- About us
- Networking Activities
- Regional Network Meetings
- Network Consolidation Programmes
- Alumni Events in Germany
- Resources for Networking Projects Abroad
- Language Training Offers
- German Newsletter
- Global Diplomacy Lab
- Alumni portraits
- Gharanai Khwakhuzhi
- Diego Bassante
- Boris Vormann
- Yalelet Getachew Ashenafi
- Rong Yang
- Constanza Lucía Sánchez Gómez
- Matthias Ruchser
- Diego Abraham Angelino Velázquez
- Canisio Tanyanyiwa
- Obaid Khan Noori
- Roman Feješ
- Ulanbek Akmatbaev
- Pillay Ponisamy
- Mihkel Metsa
- Besmellah Besmel
- Brisa Ceccon Rocha
- Nicolás Alberto Mejía Riaño
- Eshraq Abdullah Hammad
- Thiago Souza da Costa
- Jana Petaccia de Macedo
- Mohammed Abdulkarim Mohammed Thabit
- Abdoulaye Gueye
- Temam Aliy Godu
- Returning to Germany?
- Picture Gallery
- Getting ready for Germany
Full Name: Gharanai Khwakhuzhi
Country of Work: Afghanistan
Institution: Ministry of Foreign Affairs
Position: Acting Deputy Director General of Media Relations
Course: The 13th Executive Seminar for Diplomats from Afghanistan
Can you tell us a bit about your career path and your motivation to follow this profession?
I always wanted to follow the footsteps of my father (army officer) and grandfather (civil services officer) who both served the government of Afghanistan to the best of their abilities and be part of and play my role in the government.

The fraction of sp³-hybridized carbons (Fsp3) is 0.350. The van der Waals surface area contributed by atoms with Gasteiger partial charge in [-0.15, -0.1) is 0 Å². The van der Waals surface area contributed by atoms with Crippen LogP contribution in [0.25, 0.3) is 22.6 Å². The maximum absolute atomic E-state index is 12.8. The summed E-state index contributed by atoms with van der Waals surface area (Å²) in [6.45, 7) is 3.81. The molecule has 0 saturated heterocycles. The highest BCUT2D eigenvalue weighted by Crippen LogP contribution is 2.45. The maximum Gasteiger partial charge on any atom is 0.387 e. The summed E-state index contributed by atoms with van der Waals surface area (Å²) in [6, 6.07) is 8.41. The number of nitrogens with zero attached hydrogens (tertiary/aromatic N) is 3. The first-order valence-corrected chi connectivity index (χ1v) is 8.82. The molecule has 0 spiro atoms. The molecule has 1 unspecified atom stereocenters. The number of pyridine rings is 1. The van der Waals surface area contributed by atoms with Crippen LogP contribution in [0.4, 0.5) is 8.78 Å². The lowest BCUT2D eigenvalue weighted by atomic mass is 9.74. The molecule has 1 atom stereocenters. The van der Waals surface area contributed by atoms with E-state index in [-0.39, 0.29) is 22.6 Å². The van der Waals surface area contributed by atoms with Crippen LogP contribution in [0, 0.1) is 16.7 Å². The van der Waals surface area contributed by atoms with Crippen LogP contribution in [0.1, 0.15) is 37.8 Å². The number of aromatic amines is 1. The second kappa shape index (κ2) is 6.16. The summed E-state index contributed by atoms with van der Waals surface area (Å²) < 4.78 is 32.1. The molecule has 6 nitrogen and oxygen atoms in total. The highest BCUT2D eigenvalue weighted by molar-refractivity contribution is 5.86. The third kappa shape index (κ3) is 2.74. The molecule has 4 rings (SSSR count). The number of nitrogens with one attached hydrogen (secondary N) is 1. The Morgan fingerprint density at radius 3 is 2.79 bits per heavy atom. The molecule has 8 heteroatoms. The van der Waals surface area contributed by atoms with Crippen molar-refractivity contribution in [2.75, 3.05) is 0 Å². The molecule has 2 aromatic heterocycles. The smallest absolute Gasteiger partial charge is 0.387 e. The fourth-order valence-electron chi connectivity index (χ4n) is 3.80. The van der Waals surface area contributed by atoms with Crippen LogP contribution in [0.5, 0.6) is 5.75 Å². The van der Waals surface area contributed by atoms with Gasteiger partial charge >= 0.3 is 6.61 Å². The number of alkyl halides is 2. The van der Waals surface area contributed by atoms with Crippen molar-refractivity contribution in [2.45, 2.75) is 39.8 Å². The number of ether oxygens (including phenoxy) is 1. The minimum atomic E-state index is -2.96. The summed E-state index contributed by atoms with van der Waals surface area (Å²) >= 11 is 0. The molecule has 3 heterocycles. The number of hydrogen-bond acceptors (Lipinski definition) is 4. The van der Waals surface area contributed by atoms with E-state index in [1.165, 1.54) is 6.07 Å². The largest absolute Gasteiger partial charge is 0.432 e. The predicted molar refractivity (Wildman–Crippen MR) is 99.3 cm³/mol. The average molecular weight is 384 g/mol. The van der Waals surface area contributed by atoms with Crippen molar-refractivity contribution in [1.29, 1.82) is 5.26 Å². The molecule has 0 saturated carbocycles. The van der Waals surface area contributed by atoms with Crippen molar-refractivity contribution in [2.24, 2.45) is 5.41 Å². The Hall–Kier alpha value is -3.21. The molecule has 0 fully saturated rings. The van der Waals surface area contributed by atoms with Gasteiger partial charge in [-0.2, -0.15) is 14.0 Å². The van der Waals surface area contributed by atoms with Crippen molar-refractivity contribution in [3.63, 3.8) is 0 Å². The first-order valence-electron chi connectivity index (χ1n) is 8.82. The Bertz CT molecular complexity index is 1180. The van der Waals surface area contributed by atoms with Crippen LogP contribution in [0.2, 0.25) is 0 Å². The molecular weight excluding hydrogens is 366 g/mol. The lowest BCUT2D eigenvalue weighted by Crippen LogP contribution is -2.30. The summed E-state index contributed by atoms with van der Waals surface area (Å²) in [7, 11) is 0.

Yet unlike my ancestor, being part of Foreign Service was a lifelong dream of mine which I worked hard for to achieve. As a child I had this craze of developing relations with new people, trying to influence my ideas and talking my way around so that they would agree with my ideas. And being part of Foreign Services now is nothing but “Negotiations”, “Communication”, “Relations” and “Interests”.
How much did you plan your current tasks to be as they are today and how much did you leave to chance?
It’s not that I do not believe in chance, but I think it’s more to do with hard-work and planning, in order to achieve what you want and how you want it.
When it comes to influencing the international agenda or shaping public policies in your country, what main challenges do you face in your daily life as a professional?
I think the level of illiteracy in any society or a country is one of the major factors that could give or take a person the chance to influence and shape an idea, agenda or a policy; something that we – Afghans – have managed well to fight against in the past 12 years by escalating the literacy around the country and giving the new generation the chance to be well prepared for the future when it comes to shaping policies.
Tell us about a pleasant work memory you have.
If you have a job of your liking and what you always wanted to do, then it is not work but love that you perform every day and in that scenario every moment and memory is nothing but pleasant.
If you hadn’t followed this career, what other profession could you see yourself in and why?
I always have been a tech-freak, so probably I would have opted for a techjob, computer programming to be more specific.
How do you think our alumni network could serve your purposes better?
Being interested in expanding the circle of my interactions with different people from different parts of the world, I think the idea of “Diplomacy through Networking” is the best way of doing so and alumni network is the way to go.
These interviews are the opinion of the interviewed Alumni and do not represent the views of Training for International Diplomats or the Federal Foreign Office. Training for International Diplomats and the Federal Foreign Office are not responsible for the content of these interviews.